At the center of a newly protected 2,700-acre (> 4 sq. miles!) tract of land owned and managed by the PA Bureau of Forestry, near Hazleton and Weatherly, is roughly 100 acres of mesic scrub oak-heath-pitch pine barrens containing a dense stand of Lygodium palmatum, American climbing fern, likely the largest colony of its kind in the northeast US, or even world-wide. Areas of it are so thick that it gives the effect of walking on a trampoline (which, of course, we will not do!) Other interesting plants include fly-poison (Amianthium muscitoxicum), sheep-laurel (Kalmia angustifolia), black-fruited rice grass (Patis racemosa), roundleaf sundew (Drosera rotundifolia), and other characteristic species characteristic of Pocono plateau barrens and forest. We hope to make new discoveries, possibly including several rare orchids known to occur elsewhere in the Hazleton area. Penrose also is renowned locally as habitat for black bear, deer, grouse, turkey, waterfowl and migratory songbirds. Hazle Creek, 10-15 ft wide, meanders through the northern and middle sections of the tract.
Registration is required: email David Lauer () and indicate the type of vehicle you will be driving and, if possible, how many additional folks it can accommodate. Please register by July 24th so that proper arrangements can be made. Also, indicate if you intend to camp at Hickory Run SP or another local site. It will be midweek, so hopefully the park will not be too crowded, but there may be construction related work stoppage on I 80 heading west toward Penrose, so you may need to budget additional time if you intend to do this. Unfortunately, access across the Lehigh River at this point in E/W travel is very limited and there are few other camping spots or motels west of the Lehigh River available. You could check the Hazleton area online.
Special instructions: Bring a lunch, water and waterproof boots or footwear that can get wet. Insect repellent, binoculars and a hand lens recommended. If you are interested in camping at Hickory Run State Park either the day before, or the day afterward, please indicate this at registration.
Directions: We will meet at 10:30 at the parking lot of the old Weatherly train station (40.941719, -75.829150) and carpool to the site. Cars going on to the site need to be 4WD, all-wheel drive, or high-clearance. Exit the PA Turnpike NE Extension (I-476) at Mahoning Valley (exit 74), take U.S. 209 south 9 miles, turn right on PA 93 north, in 6 miles turn right onto Brenkman Dr., and drive 2 miles to downtown Weatherly.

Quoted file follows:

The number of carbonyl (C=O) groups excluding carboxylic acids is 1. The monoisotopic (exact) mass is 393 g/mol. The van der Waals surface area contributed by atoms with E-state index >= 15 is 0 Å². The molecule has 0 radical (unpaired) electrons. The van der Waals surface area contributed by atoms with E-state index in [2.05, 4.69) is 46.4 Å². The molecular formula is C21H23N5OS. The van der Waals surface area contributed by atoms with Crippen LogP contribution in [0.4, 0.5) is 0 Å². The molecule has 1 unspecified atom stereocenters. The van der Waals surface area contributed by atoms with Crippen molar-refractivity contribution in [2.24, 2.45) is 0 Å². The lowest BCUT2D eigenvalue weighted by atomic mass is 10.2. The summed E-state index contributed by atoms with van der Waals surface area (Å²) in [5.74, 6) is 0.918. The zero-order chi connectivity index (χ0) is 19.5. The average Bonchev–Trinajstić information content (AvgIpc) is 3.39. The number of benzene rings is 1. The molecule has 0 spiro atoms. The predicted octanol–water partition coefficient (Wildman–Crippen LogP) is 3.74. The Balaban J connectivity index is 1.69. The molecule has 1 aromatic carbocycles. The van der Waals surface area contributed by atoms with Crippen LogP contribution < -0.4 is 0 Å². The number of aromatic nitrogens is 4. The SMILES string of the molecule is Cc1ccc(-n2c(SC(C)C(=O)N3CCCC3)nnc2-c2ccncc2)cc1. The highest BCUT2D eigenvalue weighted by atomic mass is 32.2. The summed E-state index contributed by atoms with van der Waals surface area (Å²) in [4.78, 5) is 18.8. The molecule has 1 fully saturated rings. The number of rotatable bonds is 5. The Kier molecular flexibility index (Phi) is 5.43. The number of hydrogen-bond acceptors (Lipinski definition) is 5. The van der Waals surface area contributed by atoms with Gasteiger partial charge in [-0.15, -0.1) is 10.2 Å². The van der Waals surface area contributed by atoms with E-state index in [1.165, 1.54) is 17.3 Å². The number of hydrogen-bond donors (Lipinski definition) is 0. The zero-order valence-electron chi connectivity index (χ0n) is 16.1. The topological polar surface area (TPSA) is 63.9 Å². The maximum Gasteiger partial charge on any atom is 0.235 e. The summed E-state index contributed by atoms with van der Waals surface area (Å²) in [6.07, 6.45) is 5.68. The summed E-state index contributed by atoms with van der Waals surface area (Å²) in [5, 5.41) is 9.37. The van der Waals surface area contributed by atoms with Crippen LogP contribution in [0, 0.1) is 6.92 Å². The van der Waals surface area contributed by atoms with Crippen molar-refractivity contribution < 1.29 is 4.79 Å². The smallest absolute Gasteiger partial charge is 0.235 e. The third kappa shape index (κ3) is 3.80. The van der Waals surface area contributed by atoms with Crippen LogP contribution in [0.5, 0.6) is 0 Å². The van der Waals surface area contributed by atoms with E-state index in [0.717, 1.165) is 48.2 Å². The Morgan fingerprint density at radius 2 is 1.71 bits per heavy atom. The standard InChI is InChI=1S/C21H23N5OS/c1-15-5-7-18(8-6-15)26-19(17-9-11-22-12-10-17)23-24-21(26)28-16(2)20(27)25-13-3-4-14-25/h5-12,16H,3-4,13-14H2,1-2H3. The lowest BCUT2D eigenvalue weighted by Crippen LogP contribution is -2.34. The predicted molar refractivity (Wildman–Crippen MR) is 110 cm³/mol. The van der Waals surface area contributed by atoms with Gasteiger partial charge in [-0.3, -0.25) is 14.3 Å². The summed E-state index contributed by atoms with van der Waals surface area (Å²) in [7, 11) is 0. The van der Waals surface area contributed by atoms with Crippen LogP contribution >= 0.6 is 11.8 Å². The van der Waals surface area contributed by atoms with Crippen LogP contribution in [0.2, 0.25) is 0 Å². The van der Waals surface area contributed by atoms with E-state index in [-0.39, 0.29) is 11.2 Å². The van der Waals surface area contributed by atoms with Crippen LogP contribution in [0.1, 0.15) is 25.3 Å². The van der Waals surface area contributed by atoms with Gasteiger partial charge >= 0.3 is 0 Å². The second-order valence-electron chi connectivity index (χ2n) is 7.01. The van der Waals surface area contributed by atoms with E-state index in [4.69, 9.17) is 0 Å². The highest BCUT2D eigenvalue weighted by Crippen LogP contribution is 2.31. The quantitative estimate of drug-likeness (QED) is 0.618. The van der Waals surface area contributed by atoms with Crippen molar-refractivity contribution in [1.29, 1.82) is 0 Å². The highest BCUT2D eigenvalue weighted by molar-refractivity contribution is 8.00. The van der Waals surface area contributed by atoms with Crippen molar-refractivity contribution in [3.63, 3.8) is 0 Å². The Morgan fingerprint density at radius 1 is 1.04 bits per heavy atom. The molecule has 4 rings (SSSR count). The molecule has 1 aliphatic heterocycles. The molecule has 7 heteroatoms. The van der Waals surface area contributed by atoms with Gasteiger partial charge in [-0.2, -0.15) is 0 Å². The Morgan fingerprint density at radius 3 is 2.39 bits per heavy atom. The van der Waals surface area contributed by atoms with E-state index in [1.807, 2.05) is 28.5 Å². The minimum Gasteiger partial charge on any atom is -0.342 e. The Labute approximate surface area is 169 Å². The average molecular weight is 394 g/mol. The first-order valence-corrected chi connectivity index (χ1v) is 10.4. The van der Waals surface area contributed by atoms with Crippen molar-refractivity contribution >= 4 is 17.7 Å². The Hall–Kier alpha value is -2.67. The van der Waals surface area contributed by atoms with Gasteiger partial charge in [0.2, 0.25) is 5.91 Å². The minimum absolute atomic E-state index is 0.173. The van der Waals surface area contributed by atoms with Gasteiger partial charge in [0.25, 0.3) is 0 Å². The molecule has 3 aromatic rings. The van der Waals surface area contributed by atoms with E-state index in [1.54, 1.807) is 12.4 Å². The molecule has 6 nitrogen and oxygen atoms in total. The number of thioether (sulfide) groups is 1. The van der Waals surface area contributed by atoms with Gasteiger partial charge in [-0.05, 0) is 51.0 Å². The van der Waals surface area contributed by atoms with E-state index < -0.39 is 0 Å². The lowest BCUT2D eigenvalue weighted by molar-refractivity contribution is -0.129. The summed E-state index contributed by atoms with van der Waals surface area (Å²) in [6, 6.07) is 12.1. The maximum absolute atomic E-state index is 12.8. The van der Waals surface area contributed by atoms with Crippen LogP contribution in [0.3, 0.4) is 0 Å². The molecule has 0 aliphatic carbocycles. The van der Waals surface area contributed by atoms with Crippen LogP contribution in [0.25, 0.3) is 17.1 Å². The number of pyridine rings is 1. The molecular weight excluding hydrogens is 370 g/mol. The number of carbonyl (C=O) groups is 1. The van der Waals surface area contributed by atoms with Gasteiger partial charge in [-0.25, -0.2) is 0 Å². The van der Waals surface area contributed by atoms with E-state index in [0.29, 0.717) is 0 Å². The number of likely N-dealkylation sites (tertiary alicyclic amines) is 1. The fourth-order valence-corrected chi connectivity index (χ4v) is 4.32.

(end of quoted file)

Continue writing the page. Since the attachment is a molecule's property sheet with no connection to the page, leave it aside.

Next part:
Leaders: Mike Gondell, Roger Latham, Tim Block and Ray Youngblood

August 10 (Saturday) at 10 AM: Abbot Marshlands, Mercer Co., New Jersey
Wetland plants of the northern-most freshwater tidal marsh of the Delaware River should be in full display for our visit to the Abbott Marshlands. In the morning, we will examine common wetland species in and around a human constructed lake as well as at the edge of the marsh. A multiyear project to reduce Phragmites in the marsh has opened up new areas for plant colonization. After lunch, depending on the interests of the group, we'll choose another area of the marshlands to explore. Bring lunch and beverage; insect repellent is not usually needed, but feel free to use it. Be prepared for wet walking.
Directions: Meet at Spring Lake at 10 AM, Roebling Park, Hamilton, NJ. (from South Broad St. (NJ Rt 206), turn onto Sewell Ave., at the end, turn left and drive down the hill to the parking lot). Cosponsors: Friends for the Abbott Marshlands and Mercer County Park Commission.
Leader: Pat Coleman, 609-977-9573. Cosponsors: Friends for the Abbott Marshlands and Mercer County Park Commission.

dwarf pitch pines (Pinus rigida)
Pygmy pine trees near Warren Grove, New Jersey. These pitch pines are less than 6' tall, thanks to dry, infertile soil and frequent fires. The botanical club visited the site on a field trip in late April, 2017. Photo © 2017 Terry Schmidt.